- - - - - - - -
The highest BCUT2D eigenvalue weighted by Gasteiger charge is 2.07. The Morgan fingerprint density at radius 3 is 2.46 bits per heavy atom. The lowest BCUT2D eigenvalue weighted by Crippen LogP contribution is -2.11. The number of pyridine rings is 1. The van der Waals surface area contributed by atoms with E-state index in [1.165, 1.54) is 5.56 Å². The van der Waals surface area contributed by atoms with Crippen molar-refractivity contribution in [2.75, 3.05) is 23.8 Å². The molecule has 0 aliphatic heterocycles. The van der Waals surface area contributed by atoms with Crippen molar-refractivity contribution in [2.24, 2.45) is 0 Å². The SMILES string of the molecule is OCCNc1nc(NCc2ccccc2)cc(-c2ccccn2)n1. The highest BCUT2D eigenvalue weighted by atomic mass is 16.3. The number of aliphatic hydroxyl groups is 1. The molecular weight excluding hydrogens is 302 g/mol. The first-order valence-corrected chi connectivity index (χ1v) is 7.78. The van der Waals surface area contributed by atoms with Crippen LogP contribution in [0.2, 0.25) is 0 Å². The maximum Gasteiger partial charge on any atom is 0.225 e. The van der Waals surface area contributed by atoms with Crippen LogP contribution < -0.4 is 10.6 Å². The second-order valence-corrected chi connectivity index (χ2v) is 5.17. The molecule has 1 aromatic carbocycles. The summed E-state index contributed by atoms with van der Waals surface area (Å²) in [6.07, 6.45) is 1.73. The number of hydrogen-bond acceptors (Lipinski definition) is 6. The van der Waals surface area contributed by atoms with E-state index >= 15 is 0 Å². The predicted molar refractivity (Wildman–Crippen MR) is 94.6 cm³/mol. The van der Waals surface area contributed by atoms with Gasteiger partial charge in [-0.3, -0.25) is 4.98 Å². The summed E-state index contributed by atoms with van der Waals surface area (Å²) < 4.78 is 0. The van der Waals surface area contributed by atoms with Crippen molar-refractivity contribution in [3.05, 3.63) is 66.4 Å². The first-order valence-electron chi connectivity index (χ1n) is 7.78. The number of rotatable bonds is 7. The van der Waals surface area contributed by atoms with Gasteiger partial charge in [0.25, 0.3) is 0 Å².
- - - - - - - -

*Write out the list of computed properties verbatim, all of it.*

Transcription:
The highest BCUT2D eigenvalue weighted by Gasteiger charge is 2.07. The Morgan fingerprint density at radius 3 is 2.46 bits per heavy atom. The lowest BCUT2D eigenvalue weighted by Crippen LogP contribution is -2.11. The number of pyridine rings is 1. The van der Waals surface area contributed by atoms with E-state index in [1.165, 1.54) is 5.56 Å². The van der Waals surface area contributed by atoms with Crippen molar-refractivity contribution in [2.75, 3.05) is 23.8 Å². The molecule has 0 aliphatic heterocycles. The van der Waals surface area contributed by atoms with Crippen molar-refractivity contribution in [2.24, 2.45) is 0 Å². The SMILES string of the molecule is OCCNc1nc(NCc2ccccc2)cc(-c2ccccn2)n1. The highest BCUT2D eigenvalue weighted by atomic mass is 16.3. The number of aliphatic hydroxyl groups is 1. The molecular weight excluding hydrogens is 302 g/mol. The first-order valence-corrected chi connectivity index (χ1v) is 7.78. The van der Waals surface area contributed by atoms with Crippen LogP contribution in [0.2, 0.25) is 0 Å². The maximum Gasteiger partial charge on any atom is 0.225 e. The van der Waals surface area contributed by atoms with Crippen LogP contribution < -0.4 is 10.6 Å². The second-order valence-corrected chi connectivity index (χ2v) is 5.17. The molecule has 1 aromatic carbocycles. The summed E-state index contributed by atoms with van der Waals surface area (Å²) in [6.07, 6.45) is 1.73. The number of hydrogen-bond acceptors (Lipinski definition) is 6. The van der Waals surface area contributed by atoms with E-state index >= 15 is 0 Å². The predicted molar refractivity (Wildman–Crippen MR) is 94.6 cm³/mol. The van der Waals surface area contributed by atoms with Gasteiger partial charge in [-0.3, -0.25) is 4.98 Å². The summed E-state index contributed by atoms with van der Waals surface area (Å²) < 4.78 is 0. The van der Waals surface area contributed by atoms with Crippen molar-refractivity contribution in [3.05, 3.63) is 66.4 Å². The first-order valence-electron chi connectivity index (χ1n) is 7.78. The number of rotatable bonds is 7. The van der Waals surface area contributed by atoms with Gasteiger partial charge in [0.25, 0.3) is 0 Å².